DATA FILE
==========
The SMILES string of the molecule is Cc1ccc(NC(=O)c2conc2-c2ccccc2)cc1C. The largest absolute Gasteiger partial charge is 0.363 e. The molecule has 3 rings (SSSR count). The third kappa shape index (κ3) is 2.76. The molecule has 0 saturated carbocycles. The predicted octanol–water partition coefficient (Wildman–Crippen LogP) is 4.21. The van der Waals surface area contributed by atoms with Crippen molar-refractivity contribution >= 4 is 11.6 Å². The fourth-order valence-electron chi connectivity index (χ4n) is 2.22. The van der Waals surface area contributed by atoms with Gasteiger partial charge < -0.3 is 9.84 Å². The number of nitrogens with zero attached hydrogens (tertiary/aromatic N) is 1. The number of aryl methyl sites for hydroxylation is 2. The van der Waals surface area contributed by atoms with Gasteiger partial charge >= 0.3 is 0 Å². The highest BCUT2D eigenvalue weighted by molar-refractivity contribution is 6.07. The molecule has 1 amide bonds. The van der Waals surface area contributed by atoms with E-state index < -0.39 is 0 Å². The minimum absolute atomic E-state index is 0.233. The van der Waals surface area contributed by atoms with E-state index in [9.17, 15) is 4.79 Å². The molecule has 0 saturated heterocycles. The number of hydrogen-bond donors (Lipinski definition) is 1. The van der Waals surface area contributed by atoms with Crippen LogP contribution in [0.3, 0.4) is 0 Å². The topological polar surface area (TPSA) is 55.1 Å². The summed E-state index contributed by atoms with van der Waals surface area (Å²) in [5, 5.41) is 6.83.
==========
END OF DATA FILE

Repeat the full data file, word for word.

The SMILES string of the molecule is Cc1ccc(NC(=O)c2conc2-c2ccccc2)cc1C. The largest absolute Gasteiger partial charge is 0.363 e. The molecule has 3 rings (SSSR count). The third kappa shape index (κ3) is 2.76. The molecule has 0 saturated carbocycles. The predicted octanol–water partition coefficient (Wildman–Crippen LogP) is 4.21. The van der Waals surface area contributed by atoms with Crippen molar-refractivity contribution >= 4 is 11.6 Å². The fourth-order valence-electron chi connectivity index (χ4n) is 2.22. The van der Waals surface area contributed by atoms with Gasteiger partial charge < -0.3 is 9.84 Å². The number of nitrogens with zero attached hydrogens (tertiary/aromatic N) is 1. The number of aryl methyl sites for hydroxylation is 2. The van der Waals surface area contributed by atoms with Gasteiger partial charge >= 0.3 is 0 Å². The highest BCUT2D eigenvalue weighted by molar-refractivity contribution is 6.07. The molecule has 1 amide bonds. The van der Waals surface area contributed by atoms with E-state index < -0.39 is 0 Å². The minimum absolute atomic E-state index is 0.233. The van der Waals surface area contributed by atoms with E-state index in [9.17, 15) is 4.79 Å². The molecule has 0 saturated heterocycles. The number of hydrogen-bond donors (Lipinski definition) is 1. The van der Waals surface area contributed by atoms with Crippen LogP contribution in [0.3, 0.4) is 0 Å². The topological polar surface area (TPSA) is 55.1 Å². The summed E-state index contributed by atoms with van der Waals surface area (Å²) in [5, 5.41) is 6.83.